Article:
Today is our last day in Taiwan. We leave for Vietnam early tomorrow morning. It was a free day today so the group scattered for last minute shopping and sightseeing. I will chronicle my own day later in this post if anyone is interested.
Reflections on Taiwan: Our group is unanimous that this is a great place to visit. The people are extremely friendly and helpful. The predominant culture here is obviously Chinese, but influenced by many other cultures, such as Japan and Southeast Asia. The food is terrific, the infrastructure is modern, and it is a pretty inexpensive place to be. The traveller can quite easily get by with English but boning up on a half dozen Mandarin phrases will endear you to the locals.
Wulai: I spend the day in Wulai, a mountain village in the north of Taiwan. It is a popular spot, boasting hot springs and a magnificent waterfall. It is the home of the Atayal people, an aboriginal tribe dating back 7000 years in Taiwan. Once a tribe of fierce warriors, they are also master craftsmen and weavers.
The sign says it all. It takes about 2 hrs to get to Wulai from Taipei, if you go on the cheap, which is by subway and bus.
Once in Wulai, you walk through the village lined with people hawking various goods and foods. After a quick snack of wild boar sausage, I started the 2 km trek up the mountain to see the waterfall. It was well worth the trip.
This is a young woman in traditional Atayal dress, weaving.
This is Charles and Kathy, and there is a story behind our meeting here at the waterfall. On the long bus ride up the mountain, we were packed like sardines. I was near the door, and at one stop along the way, a very elderly Chinese man asks me, in English, if I am Swedish (??). I told him I was from the US, and he proceeds to begin a conversation with me, most of which I did not understand. What made it awkward was that he was supposed to be getting off the bus, but he seemed quite happy to stand on the steps and talk with me. After a little while, someone who I assume was his wife reaches up and hauls him down. His parting question was to wonder if I was an engineer (or banker, or something. I forget). I mentioned that I was a professor, he seemed content with my answer, the doors shut, and he was gone from my life.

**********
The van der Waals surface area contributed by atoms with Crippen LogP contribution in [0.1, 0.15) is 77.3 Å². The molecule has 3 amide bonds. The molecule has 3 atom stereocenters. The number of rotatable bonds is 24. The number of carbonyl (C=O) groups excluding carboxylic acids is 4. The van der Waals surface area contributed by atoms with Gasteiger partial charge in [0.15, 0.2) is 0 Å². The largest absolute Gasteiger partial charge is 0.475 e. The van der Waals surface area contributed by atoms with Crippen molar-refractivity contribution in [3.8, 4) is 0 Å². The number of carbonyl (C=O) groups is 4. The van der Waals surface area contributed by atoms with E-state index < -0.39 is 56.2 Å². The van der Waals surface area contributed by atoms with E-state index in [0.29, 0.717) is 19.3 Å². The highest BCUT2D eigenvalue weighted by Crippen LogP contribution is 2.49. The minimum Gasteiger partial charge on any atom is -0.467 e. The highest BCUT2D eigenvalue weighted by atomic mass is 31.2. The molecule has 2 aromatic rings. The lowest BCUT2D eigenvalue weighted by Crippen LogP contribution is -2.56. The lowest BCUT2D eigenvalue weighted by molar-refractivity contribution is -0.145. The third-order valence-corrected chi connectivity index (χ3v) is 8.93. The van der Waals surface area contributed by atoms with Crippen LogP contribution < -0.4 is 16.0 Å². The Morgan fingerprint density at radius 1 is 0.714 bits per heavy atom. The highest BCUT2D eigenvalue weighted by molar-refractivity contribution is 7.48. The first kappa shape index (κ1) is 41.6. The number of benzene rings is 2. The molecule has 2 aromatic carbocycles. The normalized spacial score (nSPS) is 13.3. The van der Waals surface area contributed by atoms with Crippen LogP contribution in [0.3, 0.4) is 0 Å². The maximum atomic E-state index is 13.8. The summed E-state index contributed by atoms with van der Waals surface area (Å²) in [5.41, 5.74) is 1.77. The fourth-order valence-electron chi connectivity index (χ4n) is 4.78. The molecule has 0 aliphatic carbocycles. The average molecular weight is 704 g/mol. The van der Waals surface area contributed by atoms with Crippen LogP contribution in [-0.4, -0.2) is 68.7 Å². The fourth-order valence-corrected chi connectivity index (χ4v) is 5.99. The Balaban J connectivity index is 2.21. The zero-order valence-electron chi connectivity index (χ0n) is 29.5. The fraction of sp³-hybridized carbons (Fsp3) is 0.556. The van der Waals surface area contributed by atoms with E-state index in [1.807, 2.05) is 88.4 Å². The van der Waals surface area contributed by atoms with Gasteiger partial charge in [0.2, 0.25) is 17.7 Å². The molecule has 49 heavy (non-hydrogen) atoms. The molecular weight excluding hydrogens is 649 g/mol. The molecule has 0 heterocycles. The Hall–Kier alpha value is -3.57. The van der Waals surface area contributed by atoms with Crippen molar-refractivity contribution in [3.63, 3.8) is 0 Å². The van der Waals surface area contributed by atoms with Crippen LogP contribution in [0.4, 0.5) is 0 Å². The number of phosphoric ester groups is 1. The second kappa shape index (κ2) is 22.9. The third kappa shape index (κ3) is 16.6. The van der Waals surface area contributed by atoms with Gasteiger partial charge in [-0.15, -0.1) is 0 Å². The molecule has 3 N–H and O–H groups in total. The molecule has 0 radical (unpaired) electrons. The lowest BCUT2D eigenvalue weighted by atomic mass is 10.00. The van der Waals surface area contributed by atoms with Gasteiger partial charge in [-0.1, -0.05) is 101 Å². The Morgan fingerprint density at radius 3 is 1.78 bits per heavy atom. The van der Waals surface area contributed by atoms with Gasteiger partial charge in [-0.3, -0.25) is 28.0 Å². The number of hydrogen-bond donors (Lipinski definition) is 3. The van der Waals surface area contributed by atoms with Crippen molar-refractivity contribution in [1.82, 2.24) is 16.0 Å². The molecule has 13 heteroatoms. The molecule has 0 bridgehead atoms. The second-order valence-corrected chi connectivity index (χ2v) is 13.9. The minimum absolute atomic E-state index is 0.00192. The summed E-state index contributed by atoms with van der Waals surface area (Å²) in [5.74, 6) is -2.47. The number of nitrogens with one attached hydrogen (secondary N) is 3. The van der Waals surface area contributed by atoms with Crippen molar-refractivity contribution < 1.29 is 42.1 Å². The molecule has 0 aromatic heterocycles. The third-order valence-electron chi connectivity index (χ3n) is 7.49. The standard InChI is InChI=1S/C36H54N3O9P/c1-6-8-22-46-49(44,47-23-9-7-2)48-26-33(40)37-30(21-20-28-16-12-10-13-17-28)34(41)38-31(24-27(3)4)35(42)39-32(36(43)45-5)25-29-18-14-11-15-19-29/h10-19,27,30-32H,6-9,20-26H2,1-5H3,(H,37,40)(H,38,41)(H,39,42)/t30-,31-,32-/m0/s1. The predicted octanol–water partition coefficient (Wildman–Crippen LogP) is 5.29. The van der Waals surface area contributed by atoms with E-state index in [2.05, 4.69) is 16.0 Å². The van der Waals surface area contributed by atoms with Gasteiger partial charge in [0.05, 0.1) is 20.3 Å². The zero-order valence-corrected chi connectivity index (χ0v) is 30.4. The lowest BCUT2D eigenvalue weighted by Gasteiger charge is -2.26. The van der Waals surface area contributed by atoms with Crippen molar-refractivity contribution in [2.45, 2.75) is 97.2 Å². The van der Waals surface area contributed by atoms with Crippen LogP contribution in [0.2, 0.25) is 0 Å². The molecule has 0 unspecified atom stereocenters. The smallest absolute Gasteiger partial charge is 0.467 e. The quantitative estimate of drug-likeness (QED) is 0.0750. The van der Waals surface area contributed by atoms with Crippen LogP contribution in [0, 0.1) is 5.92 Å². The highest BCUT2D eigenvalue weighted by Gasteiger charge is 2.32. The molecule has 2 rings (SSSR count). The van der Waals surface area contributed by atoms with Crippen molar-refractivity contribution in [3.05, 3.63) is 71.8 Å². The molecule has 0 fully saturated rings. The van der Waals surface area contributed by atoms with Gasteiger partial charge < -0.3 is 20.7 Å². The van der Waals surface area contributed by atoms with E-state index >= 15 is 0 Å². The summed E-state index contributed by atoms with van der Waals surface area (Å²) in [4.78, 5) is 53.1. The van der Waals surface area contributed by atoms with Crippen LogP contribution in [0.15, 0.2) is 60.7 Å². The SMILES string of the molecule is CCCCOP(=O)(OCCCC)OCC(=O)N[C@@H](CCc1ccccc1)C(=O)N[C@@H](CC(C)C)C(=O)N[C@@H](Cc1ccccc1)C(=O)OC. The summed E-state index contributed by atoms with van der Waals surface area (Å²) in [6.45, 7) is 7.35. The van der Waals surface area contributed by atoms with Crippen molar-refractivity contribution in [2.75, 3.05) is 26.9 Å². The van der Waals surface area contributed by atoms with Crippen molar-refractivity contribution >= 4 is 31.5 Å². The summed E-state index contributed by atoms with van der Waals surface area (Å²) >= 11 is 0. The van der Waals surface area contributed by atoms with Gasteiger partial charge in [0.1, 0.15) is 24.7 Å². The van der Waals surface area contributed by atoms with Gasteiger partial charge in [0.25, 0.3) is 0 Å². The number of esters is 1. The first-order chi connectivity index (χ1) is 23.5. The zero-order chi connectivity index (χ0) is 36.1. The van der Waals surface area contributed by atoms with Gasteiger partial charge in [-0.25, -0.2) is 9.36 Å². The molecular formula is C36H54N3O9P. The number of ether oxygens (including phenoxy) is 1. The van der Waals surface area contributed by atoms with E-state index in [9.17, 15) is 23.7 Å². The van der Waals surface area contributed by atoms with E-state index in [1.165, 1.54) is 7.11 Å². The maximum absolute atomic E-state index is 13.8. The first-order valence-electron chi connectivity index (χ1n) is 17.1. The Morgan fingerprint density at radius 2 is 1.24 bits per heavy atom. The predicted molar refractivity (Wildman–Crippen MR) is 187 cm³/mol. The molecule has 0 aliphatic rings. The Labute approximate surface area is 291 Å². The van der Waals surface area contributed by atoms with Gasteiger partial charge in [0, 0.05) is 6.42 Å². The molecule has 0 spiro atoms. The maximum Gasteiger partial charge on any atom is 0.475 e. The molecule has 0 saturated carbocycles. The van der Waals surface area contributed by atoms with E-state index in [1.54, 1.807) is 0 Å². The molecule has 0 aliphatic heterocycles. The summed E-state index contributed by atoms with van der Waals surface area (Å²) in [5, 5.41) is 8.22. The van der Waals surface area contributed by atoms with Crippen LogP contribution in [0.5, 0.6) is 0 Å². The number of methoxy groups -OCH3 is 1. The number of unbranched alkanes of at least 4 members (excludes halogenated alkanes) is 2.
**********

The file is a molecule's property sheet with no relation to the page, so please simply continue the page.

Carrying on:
In Wulai, on the trek up the mountain to see the waterfall, I hear someone saying “hello professor”, and there is Charles and Kathy. Well, Charles obviously knows me, but I can’t seem to recall him. I rack my brain, but can’t remember him. Slender Chinese guy? That hardly narrows it down. Well, it turns out I don’t know him. He was on the bus, and heard me tell the old gentleman that I was a professor. We had a pleasant chat, they offered me some of their fruit to eat, and we parted. After I left them, I told myself that I should have taken their picture. Well, upon coming out of one of the shops in the little village outside the waterfall, there they were again! So I got the picture and added two more folks to the list of friends we have made here in Taiwan.
That’s all. Next post from Ho Chi Minh City.